Passover 2022 begins at sundown on April 15 and ends the evening of April 23. Center photo: A table set for Seder.
“Whoever is hungry, come and eat;
whoever is needy, come and celebrate Passover.” – Haggadah
In the Jewish community, we treasure our numerous holidays. As I told my Christian husband when we met, there are at least a dozen Jewish holidays he will encounter.
But only three will get him in trouble if he doesn’t take off of work at least two hours early to help me cook – Rosh Hashanah (New Year), Yom Kippur, and Passover.
Of those, Rosh Hashanah lasts two and half days. And Yom Kippur isn’t really a celebration, as it requires Jews to atone for their sins. That’s why my favorite Jewish holiday, by far, is Passover. I especially love its connection to acts of generosity.
Passover, which occurs annually in either March or April, is a time when Jews and others remember the end of slavery for Israelites at the hand of the Egyptians.
The Seder is a ritual feast that marks the beginning of Passover. It is observed on the first night of the holiday. The Seder is not just about dining with family and friends, however. It involves retelling the story of the liberation of the Israelites in ancient Egypt.
And before any eating begins, the Seder involves scripted activities and readings. For example, part of the tradition involves kids fighting over an oversized cracker. The afikomen is usually the part of Passover that kids look forward to the most.
The afikomen is the half-piece of matzo, or unleavened bread, which is broken in two during the initial stages of the Seder. It is then set aside, or hidden in the house, to be eaten as a dessert after the kids find it.
Gathering for the Seder
Each part of the Passover ritual has meaning. For starters, the Seder should start on time. At a Christmas party, for example, if the invitation says the festivities begin at 7 p.m., you may feel comfortable showing up at 8:30 p.m. or so with a bottle of wine, and it’ll be fine.
But that doesn’t work for Passover. If the Seder is supposed to start at 7 p.m., you should never arrive later than 7:15 p.m. or so. Why? Because the guests will be hungry, and the actual meal won’t start for quite some time.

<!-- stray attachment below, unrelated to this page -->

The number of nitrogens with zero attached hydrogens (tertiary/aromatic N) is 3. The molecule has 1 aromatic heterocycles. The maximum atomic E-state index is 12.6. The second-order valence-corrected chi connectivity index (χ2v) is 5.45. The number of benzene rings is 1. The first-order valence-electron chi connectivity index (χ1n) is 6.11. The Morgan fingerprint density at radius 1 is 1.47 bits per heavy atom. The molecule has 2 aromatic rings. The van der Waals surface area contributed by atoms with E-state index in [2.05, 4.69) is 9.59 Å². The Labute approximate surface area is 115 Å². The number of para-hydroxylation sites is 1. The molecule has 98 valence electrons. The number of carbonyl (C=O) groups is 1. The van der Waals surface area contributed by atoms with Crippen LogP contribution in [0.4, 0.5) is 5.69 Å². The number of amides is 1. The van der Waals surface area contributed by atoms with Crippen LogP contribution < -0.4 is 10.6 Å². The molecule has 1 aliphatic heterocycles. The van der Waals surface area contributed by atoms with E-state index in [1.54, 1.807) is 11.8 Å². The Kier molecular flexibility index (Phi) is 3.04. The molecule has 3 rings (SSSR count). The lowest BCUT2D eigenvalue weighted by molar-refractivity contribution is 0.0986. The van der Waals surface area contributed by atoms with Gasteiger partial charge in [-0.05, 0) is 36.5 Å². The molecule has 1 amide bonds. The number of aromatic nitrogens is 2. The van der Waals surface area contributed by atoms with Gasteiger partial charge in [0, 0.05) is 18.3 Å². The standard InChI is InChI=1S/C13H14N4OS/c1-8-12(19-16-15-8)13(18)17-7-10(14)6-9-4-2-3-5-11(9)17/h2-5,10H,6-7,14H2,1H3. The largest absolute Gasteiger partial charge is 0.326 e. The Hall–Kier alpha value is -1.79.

Once everyone arrives, guests and gracious hosts sit down and start reading from the Haggadah, the book that tells the history of Jewish people and how we got to this day. It’s a Jewish text that sets forth the order of the Passover Seder.
Every Jewish family worth its Kosher salt has versions of this reading material in multiple formats. The Haggadah may have remained in a desk drawer since last year’s Passover Seder, but it had nonetheless been carried down for generations, and sometimes across centuries.
Giving involves welcoming everyone
I remember my husband’s first Passover. He was the only Christian at a table of 20. He sat next to a family friend who was trying to help him follow along in the Haggadah, which, thankfully, also has pictures.
The friend says, “Don’t worry. Here’s the part where they try to kill us. This goes on for centuries.” That’s not funny… but it is funny! And that says a lot about Jewish people.
We can make fun of ourselves and our endless holidays. We can poke fun at some of our traditions, but mostly, we welcome everybody to be a part of Passover if possible, regardless of religion — and whether you like to read before eating!
A few years ago, we found out that my husband’s friend, who’s Jewish, hadn’t been to a Passover in more than a decade because nobody invited him and his wife, who is Christian.
We invited the couple and their three kids to our house for Passover. He was so appreciative that his children were able to experience what Passover is all about.
That experience always reminds me of a passage in the Haggadah that says, “Whoever is hungry, come and eat; whoever is needy, come and celebrate Passover.”
When it comes to Passover, it also doesn’t matter who speaks Hebrew or who doesn’t, or who’s at the table who might not even be Jewish, or even how young or old you are. It is a celebration.
Passover and giving
While Jews always have an obligation to give, kindness and generosity are elevated during Passover. There is an ancient custom called kimcha d’pischa, which means “flour for Pesach” or “kosher for Passover flour.”
This refers to giving charity before Passover to your city’s poor, so they will be able to afford all their Passover needs.
If you walk around the streets of Jerusalem during the Passover season, you will see trucks unloading fruits, vegetables, chickens, and meat for families that can’t afford the costs of the holiday.
To illustrate the need to give charity before the holiday, here’s a story about Rabbi Yosef Dov Soloveitchik, a 19th century Jewish author:
A woman approached him with a strange question. She wanted to know if one could use milk instead of wine for the four cups of the Seder. She explained that she could not afford wine. He answered her by giving her a large amount of money.
Asked the rabbi’s wife, “I understand you gave her money because she can’t afford the wine, but why so much?”
The rabbi answered, “If she wants to drink milk at the Seder, it is obvious she has no meat for Pesach (Passover) (as it is prohibited to eat meat and milk at the same meal). So, I gave her enough to buy wine and meat for the entire holiday.”
But as we all know, while we tend to focus on charitable giving around holidays, almost everyone remembers the poor around at that time. There are other weeks in the year when those who are in need among us have little or no food, and they are forgotten.
We should remember to do more good throughout the rest of the year as well.